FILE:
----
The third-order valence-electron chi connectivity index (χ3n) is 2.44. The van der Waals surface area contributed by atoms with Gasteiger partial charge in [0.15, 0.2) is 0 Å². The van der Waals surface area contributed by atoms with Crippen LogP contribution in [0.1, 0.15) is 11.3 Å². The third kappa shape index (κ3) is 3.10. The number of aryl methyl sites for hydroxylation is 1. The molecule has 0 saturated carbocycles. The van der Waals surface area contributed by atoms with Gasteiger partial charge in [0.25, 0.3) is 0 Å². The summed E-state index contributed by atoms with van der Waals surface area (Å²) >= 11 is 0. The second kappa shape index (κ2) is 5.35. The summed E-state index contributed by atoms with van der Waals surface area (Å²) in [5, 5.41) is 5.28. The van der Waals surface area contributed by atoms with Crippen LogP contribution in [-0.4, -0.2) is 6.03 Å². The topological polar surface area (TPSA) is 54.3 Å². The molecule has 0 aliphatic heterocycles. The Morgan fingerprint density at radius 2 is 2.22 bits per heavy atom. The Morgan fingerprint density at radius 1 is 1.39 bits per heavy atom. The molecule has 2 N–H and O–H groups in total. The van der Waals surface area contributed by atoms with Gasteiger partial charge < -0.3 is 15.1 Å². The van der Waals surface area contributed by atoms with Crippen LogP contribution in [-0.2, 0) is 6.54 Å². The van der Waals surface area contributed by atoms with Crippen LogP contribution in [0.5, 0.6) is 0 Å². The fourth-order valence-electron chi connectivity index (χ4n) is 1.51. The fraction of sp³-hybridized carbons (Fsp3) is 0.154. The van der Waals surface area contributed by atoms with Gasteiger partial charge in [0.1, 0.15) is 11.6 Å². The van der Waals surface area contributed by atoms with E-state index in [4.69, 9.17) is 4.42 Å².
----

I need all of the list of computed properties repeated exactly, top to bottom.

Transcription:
The third-order valence-electron chi connectivity index (χ3n) is 2.44. The van der Waals surface area contributed by atoms with Gasteiger partial charge in [0.15, 0.2) is 0 Å². The van der Waals surface area contributed by atoms with Crippen LogP contribution in [0.1, 0.15) is 11.3 Å². The third kappa shape index (κ3) is 3.10. The number of aryl methyl sites for hydroxylation is 1. The molecule has 0 saturated carbocycles. The van der Waals surface area contributed by atoms with Gasteiger partial charge in [0.25, 0.3) is 0 Å². The summed E-state index contributed by atoms with van der Waals surface area (Å²) >= 11 is 0. The second kappa shape index (κ2) is 5.35. The summed E-state index contributed by atoms with van der Waals surface area (Å²) in [5, 5.41) is 5.28. The van der Waals surface area contributed by atoms with Crippen LogP contribution in [-0.4, -0.2) is 6.03 Å². The topological polar surface area (TPSA) is 54.3 Å². The molecule has 0 aliphatic heterocycles. The Morgan fingerprint density at radius 2 is 2.22 bits per heavy atom. The Morgan fingerprint density at radius 1 is 1.39 bits per heavy atom. The molecule has 2 N–H and O–H groups in total. The van der Waals surface area contributed by atoms with Gasteiger partial charge < -0.3 is 15.1 Å². The van der Waals surface area contributed by atoms with Crippen LogP contribution in [-0.2, 0) is 6.54 Å². The van der Waals surface area contributed by atoms with Crippen LogP contribution in [0.5, 0.6) is 0 Å². The fourth-order valence-electron chi connectivity index (χ4n) is 1.51. The fraction of sp³-hybridized carbons (Fsp3) is 0.154. The van der Waals surface area contributed by atoms with Gasteiger partial charge in [0.1, 0.15) is 11.6 Å². The van der Waals surface area contributed by atoms with E-state index in [4.69, 9.17) is 4.42 Å².